We definitely live in an increasingly polarized world today whether it's red or blue or it's chocolate or vanilla, or just look at our computers. They're binary, ones and zeros. It can be one. It can be zero. It can't be anything in between. If you look at the history of computing there was something called ternary logic, which could be one, zero or don't care. It never really set into culture or technology, but it was always there. Why is this important?
It's important because once we are polarized it's hard to break out. And what do we learn from Dr. Seuss? The story of the Star-Bellied Sneetches is the best story on this question of red or blue, black of white.
The story goes something like this: these Sneetches have stars on their bellies, and there are those who don't have stars who feel like "I'm like not as good." And one day someone shows up with this big machine and says "You with no stars, I will add a star to your belly if you pay me." So, of course, they start putting stars on their bellies, and feel "Ah, I have one now, this is great." Those with stars are like "Wait a second, I was elite, what happened to this?"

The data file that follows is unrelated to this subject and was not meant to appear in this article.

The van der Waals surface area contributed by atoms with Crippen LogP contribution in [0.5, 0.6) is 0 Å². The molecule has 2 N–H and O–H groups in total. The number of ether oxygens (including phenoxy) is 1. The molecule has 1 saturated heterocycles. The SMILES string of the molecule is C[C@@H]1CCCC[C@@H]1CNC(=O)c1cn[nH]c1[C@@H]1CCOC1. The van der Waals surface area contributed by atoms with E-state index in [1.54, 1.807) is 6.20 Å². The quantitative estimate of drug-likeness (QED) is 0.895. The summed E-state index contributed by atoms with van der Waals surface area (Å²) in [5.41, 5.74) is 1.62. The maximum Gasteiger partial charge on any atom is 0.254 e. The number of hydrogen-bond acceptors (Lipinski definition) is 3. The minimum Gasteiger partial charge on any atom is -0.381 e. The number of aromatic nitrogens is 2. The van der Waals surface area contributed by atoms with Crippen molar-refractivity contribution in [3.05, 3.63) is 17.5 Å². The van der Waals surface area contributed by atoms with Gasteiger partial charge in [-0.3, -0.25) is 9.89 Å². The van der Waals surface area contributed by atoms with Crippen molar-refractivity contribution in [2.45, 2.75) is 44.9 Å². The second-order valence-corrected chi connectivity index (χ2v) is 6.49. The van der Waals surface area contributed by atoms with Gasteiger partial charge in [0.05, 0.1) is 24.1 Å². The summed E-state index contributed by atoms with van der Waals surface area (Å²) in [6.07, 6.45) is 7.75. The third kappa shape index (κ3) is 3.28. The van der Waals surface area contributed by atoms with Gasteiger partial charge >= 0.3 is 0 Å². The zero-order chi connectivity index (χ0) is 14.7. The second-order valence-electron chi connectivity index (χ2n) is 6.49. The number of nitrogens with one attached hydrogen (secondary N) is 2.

The guy shows up with a machine and says "You know what? I will take that star off of you for money as well." So meanwhile this guy is making so much money dividing everyone, star or not star. The story ends when everyone realizes "Who cares if I have a star?"
I love this story because it shows that there is someone controlling whether or not you're starred or not starred. That's a question I have for any kind of polarization. Who is making us more polarized?
In Their Own Words is recorded in Big Think's studio.
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